After being eliminated on the second episode of cross-country reality show “The Great Food Truck Race,” ostensibly because he failed to properly promote the truck, Domingue seems to be everywhere. He has honed his skills to a fine point, his gravelly Louisiana accent cutting through the chatter of Miracle Mile office workers on their lunch breaks or the clamor of traffic in El Segundo. Though the food is Cajun, the patter is as much Brooklyn street hawker as bayou.
Though the Hermosa Beach restaurant that spawned the truck closed this Sunday, Domingue plans to reopen in El Segundo. Until then, he's got his mobile eatery and big plans in the works. Painted swampy green with a slick design that looks like a gator, though one with bright red letters spelling out its name, this truck is a looker.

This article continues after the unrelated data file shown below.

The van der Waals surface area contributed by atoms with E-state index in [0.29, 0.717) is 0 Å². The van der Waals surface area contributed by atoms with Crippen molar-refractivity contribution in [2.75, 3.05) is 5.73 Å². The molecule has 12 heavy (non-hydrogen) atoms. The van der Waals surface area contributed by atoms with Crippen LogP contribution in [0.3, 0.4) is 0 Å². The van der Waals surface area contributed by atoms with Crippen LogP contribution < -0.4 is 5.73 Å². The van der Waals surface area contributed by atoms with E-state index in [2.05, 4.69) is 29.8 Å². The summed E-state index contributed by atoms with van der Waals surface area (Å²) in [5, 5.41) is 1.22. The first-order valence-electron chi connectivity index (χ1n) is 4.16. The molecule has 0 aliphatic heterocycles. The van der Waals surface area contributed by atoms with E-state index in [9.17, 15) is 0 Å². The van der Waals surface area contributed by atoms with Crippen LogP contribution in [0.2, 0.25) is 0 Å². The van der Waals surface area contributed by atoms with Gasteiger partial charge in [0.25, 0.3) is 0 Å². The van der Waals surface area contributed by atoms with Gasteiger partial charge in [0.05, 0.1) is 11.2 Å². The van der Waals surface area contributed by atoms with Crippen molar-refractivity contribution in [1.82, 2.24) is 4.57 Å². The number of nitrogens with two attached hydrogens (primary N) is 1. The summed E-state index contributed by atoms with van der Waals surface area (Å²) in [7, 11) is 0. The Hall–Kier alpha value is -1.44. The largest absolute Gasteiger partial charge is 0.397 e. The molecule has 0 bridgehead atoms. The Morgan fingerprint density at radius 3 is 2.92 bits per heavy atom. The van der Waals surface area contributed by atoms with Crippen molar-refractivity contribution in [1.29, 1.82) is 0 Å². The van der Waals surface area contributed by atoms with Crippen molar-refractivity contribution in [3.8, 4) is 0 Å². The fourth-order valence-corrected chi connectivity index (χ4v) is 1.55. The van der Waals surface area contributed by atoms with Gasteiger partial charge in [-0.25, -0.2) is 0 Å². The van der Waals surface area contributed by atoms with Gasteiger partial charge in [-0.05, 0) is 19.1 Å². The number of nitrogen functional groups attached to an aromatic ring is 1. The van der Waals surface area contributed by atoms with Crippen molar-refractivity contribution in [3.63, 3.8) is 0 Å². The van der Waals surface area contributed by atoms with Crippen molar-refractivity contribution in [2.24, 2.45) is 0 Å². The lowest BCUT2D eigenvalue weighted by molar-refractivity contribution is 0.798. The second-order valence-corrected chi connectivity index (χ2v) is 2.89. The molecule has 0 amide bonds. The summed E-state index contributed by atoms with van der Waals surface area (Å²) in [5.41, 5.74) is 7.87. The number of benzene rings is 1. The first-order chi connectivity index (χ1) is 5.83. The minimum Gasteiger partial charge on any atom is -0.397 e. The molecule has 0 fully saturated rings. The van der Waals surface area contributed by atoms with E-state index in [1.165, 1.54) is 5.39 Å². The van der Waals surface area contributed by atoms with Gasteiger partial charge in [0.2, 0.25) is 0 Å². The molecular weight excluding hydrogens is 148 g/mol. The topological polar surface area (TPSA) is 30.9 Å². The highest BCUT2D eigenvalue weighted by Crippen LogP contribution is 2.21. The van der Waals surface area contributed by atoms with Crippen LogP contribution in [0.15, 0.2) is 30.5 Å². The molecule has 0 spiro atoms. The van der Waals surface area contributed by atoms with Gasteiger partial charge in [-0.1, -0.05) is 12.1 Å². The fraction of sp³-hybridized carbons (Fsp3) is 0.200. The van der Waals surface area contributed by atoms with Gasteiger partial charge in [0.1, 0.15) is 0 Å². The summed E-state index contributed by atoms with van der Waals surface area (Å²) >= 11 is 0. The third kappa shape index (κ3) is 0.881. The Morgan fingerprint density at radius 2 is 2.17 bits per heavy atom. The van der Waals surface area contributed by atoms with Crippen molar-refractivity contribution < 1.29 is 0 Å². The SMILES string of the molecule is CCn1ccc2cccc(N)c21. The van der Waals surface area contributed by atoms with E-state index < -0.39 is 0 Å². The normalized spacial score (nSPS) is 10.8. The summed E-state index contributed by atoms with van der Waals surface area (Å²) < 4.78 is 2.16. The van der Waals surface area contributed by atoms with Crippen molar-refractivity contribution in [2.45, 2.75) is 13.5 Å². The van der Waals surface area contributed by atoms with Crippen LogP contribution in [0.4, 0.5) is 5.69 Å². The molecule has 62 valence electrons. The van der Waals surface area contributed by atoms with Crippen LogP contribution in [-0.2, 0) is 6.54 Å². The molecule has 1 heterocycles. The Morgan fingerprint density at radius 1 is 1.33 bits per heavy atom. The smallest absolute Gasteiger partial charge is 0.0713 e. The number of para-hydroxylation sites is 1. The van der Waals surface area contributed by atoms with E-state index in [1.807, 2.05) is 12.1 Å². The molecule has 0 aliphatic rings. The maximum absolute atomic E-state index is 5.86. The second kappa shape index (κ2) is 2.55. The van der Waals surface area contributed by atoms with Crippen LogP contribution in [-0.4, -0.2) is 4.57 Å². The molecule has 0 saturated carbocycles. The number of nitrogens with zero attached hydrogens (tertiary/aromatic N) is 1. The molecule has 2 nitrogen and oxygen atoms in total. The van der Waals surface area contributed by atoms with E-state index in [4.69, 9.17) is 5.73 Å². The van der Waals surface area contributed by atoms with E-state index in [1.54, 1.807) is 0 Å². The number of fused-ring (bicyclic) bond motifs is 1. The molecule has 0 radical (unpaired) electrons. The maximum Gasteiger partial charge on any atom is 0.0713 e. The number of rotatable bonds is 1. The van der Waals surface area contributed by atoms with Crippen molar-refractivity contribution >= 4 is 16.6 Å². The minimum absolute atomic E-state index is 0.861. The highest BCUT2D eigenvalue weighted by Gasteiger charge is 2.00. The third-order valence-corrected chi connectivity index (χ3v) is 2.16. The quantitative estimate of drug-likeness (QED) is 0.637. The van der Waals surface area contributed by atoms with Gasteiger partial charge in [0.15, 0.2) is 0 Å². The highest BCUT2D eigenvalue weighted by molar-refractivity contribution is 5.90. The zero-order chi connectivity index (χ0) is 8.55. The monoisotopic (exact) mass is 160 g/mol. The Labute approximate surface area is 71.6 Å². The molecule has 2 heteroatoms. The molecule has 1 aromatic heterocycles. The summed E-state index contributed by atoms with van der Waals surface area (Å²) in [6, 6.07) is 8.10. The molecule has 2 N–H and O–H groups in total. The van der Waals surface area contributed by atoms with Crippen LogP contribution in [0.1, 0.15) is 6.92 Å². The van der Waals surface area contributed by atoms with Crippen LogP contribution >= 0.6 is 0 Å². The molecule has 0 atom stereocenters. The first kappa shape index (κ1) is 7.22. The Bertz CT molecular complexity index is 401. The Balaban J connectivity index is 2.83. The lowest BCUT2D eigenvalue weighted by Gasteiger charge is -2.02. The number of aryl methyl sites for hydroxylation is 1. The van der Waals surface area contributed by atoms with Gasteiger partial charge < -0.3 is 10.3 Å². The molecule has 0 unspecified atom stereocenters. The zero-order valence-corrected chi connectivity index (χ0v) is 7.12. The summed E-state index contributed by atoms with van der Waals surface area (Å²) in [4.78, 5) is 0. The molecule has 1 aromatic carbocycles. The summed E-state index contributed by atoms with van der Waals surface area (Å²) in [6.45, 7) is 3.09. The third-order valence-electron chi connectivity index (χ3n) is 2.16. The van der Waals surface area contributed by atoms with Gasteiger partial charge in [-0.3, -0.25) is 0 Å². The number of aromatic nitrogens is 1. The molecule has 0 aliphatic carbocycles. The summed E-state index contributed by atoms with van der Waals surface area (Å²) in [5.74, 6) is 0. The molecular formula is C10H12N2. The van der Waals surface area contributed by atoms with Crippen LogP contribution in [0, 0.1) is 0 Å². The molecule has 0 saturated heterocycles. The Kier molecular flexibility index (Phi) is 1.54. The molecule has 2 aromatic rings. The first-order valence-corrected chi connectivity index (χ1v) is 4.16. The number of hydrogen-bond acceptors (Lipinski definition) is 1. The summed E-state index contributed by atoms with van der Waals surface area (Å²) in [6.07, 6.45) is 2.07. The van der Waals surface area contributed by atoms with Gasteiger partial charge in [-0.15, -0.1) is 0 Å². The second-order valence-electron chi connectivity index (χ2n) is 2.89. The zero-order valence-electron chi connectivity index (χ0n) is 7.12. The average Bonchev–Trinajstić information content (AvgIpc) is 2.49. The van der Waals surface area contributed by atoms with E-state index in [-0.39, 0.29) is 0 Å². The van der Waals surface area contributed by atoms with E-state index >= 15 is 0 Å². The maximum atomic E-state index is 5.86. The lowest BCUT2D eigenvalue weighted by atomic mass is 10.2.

If you've ever been torn between a bowl of fluffy jambalaya or a saucy gumbo, Ragin Cajun has finally solved the problem with its gumbolaya ($6), a ladle of gumbo atop a bowl of jambalaya. Purists may shudder, but it's a combination that, like peanut butter and chocolate, only enhances its core elements. Why didn't somebody think of this sooner? Maybe they did — but not on a truck.
Ragin Cajun's food veers toward the bland and generic. The breading on the shrimp has little discernible flavor, and the po'boy ($7), served on a French roll, comes with a cup of straight-from-the-bottle cocktail sauce. The gumbolaya is better. The gumbo is mild and without a whole lot of that filé kick, but it livens up the jambalaya and comes with a few sausage rounds showily perched on top. It pairs nicely with a bag of Zapp's spicy Cajun Crawtators chips.
Though Ragin Cajun's fare is well above average for a food truck, it's hard not to imagine how much better it could be, and perhaps at Domingue's upcoming brick-and-mortar restaurant, it will be.
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